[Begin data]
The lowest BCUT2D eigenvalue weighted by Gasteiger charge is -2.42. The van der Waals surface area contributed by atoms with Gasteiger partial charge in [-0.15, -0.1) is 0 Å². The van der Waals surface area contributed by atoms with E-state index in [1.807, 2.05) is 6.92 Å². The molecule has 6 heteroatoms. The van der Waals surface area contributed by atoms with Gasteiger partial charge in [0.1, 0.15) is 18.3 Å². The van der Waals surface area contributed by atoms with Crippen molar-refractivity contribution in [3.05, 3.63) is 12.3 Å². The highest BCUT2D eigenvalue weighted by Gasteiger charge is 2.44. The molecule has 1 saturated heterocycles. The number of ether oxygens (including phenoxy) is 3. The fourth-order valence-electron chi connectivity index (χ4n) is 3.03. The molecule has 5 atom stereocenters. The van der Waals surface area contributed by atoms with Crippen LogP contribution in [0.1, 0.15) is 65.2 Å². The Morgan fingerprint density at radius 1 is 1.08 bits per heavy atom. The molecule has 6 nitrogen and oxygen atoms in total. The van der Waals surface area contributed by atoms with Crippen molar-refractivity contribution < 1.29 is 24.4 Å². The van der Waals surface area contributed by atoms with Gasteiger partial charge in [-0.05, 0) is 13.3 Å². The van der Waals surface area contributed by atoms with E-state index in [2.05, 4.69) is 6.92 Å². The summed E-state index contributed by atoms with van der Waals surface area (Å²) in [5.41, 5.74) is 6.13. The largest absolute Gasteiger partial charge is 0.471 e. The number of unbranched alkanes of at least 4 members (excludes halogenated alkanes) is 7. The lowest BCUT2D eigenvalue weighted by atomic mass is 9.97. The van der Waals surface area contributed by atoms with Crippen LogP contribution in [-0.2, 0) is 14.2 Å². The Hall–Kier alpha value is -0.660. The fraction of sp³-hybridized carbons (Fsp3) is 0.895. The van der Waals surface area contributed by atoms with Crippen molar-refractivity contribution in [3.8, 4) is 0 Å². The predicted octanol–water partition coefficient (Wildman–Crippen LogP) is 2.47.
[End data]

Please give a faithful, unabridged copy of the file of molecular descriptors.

The lowest BCUT2D eigenvalue weighted by Gasteiger charge is -2.42. The van der Waals surface area contributed by atoms with Gasteiger partial charge in [-0.15, -0.1) is 0 Å². The van der Waals surface area contributed by atoms with E-state index in [1.807, 2.05) is 6.92 Å². The molecule has 6 heteroatoms. The van der Waals surface area contributed by atoms with Gasteiger partial charge in [0.1, 0.15) is 18.3 Å². The van der Waals surface area contributed by atoms with Crippen molar-refractivity contribution in [3.05, 3.63) is 12.3 Å². The highest BCUT2D eigenvalue weighted by Gasteiger charge is 2.44. The molecule has 1 saturated heterocycles. The number of ether oxygens (including phenoxy) is 3. The fourth-order valence-electron chi connectivity index (χ4n) is 3.03. The molecule has 5 atom stereocenters. The van der Waals surface area contributed by atoms with Crippen LogP contribution in [0.1, 0.15) is 65.2 Å². The Morgan fingerprint density at radius 1 is 1.08 bits per heavy atom. The molecule has 6 nitrogen and oxygen atoms in total. The van der Waals surface area contributed by atoms with Crippen molar-refractivity contribution < 1.29 is 24.4 Å². The van der Waals surface area contributed by atoms with Gasteiger partial charge in [-0.05, 0) is 13.3 Å². The van der Waals surface area contributed by atoms with E-state index in [2.05, 4.69) is 6.92 Å². The summed E-state index contributed by atoms with van der Waals surface area (Å²) in [5.41, 5.74) is 6.13. The largest absolute Gasteiger partial charge is 0.471 e. The number of unbranched alkanes of at least 4 members (excludes halogenated alkanes) is 7. The lowest BCUT2D eigenvalue weighted by atomic mass is 9.97. The van der Waals surface area contributed by atoms with Crippen LogP contribution in [-0.2, 0) is 14.2 Å². The Hall–Kier alpha value is -0.660. The fraction of sp³-hybridized carbons (Fsp3) is 0.895. The van der Waals surface area contributed by atoms with Crippen molar-refractivity contribution in [3.8, 4) is 0 Å². The predicted octanol–water partition coefficient (Wildman–Crippen LogP) is 2.47.